U.S. dollar gets the jitters before policy meetings, jobs

SYDNEY Thu Jul 4, 2013 4:57am IST

1 of 3. A man holds Japanese 10,000 Yen ($121) bank notes in front of a bank in Tokyo November 22, 2012.

Credit: Reuters/Kim Kyung-Hoon

SYDNEY (Reuters) - The U.S. dollar steadied in Asia on Thursday having veered lower overnight as investors trimmed back long positions into a U.S. holiday and a raft of potentially market-moving events, including the all-important payrolls report.

Dealers said political uncertainty in Portugal had sparked a sharp fall in euro/yen, which in turn lifted the Japanese currency across the board. But the move was impulsive and soon ran out of juice.

Early in Asia, the dollar had edged back up to 99.98 yen, from a low of 99.30, while the euro returned to 130.11 yen from a trough of 128.60.

The single currency also bounced from a $1.2921 low on the U.S. dollar to reach $1.3010, though not with a lot of conviction. The dollar index came off 0.37 percent to 83.218 .DXY.

Sterling was one of the biggest gainers as UK service data proved far stronger than expected <TOP/CEN>, lifting it over a full cent to $1.5276.

The biggest loser was again the Australian dollar which carved out a fresh three-year trough of $0.9037 amid speculation that interest rates could be cut next month. Yet the market is already hugely short of the currency and a bout of profit-taking helped it up to $0.9110 early on Thursday.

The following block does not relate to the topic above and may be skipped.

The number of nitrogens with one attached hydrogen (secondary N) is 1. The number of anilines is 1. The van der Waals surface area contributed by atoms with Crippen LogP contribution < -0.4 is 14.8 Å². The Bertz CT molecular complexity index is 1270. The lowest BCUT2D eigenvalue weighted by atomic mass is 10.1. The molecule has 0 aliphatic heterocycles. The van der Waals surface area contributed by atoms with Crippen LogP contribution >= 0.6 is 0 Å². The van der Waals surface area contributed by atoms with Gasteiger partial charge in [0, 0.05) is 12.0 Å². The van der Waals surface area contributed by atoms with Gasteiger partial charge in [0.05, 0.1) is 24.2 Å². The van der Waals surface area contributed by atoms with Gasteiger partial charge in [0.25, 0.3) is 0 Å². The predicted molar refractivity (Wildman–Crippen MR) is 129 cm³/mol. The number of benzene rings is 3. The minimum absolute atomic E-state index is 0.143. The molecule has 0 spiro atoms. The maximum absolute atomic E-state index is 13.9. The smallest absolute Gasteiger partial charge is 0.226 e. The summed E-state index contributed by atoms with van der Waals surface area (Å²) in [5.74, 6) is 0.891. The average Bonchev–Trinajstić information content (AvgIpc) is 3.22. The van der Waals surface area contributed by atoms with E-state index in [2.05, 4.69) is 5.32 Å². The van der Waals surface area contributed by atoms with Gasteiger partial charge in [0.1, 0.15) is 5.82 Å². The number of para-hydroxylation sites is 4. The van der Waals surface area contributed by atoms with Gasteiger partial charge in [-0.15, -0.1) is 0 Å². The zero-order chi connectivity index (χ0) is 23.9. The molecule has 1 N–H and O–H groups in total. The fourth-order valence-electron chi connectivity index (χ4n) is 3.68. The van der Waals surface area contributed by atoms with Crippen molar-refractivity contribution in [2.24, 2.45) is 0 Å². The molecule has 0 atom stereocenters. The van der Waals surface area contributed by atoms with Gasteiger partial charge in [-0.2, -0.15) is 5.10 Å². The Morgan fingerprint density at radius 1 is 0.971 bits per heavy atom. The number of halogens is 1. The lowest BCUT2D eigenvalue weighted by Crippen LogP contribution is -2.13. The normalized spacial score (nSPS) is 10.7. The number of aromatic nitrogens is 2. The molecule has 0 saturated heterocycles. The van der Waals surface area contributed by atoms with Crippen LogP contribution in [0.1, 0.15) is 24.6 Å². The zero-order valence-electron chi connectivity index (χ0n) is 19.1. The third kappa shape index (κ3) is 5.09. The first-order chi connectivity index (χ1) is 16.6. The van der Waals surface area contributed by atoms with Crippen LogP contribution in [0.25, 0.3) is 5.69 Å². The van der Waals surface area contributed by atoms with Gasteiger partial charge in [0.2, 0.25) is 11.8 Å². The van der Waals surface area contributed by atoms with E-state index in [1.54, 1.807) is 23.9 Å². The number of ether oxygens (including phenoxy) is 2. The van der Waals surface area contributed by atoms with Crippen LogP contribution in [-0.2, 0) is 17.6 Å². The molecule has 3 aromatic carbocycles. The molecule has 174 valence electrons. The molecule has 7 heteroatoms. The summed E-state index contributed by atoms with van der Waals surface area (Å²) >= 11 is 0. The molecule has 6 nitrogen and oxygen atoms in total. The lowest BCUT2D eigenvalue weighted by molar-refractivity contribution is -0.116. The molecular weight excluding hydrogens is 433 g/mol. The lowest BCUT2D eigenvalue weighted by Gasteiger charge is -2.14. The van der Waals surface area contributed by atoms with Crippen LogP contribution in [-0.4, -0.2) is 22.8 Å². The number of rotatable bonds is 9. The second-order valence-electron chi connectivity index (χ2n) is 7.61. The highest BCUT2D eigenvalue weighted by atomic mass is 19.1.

Overall, caution ruled given looming central bank meetings in the euro zone and UK and the market so hyper sensitive to the outlook for Federal Reserve policy.

No policy change is expected from the European Central Bank later on Thursday but a jump in yields in Portugal, and other periphery markets, should keep President Mario Draghi sounding dovish.

"Draghi is likely to emphasize that the growth outlook is still subject to downside risk, that the ECB is ready to act and that there are still tools in the toolbox," said JPMorgan analyst Greg Fuzesi in a note.

"Draghi will also say that the exit from the current policy stance is "very far away", "very distant" or some variant of this."

The Bank of England has its first meeting under new Governor Mark Carney, who took over just this week. There has been some speculation he would break with convention and release a statement even if the bank takes no action.

A swing higher in Treasury yields <US/> offered some support to the dollar while U.S. data was too mixed to offer guidance on when the Federal Reserve might start to taper its asset buying.

More important, of course, will be the payrolls report on Friday and there was much talk in the market about the tendency of the series to disappoint in June.

Over the last sixteen years the report has come in under expectations 75 percent of the time with an average miss of 70,000. In addition, four of the last five June releases have fallen short of expectations.

Forecasts for employment range from 125,000 to as high as 220,000, with a median at 165,000.

Elsewhere, events in Egypt lifted oil prices but had little impact in the forex market, said dealers.

"Currencies exposed to global energy, such as the JPY, have yet to reflect any discernible reaction," noted analysts at ANZ.

(Editing by Ian Chua)

Monetary Policy Committee

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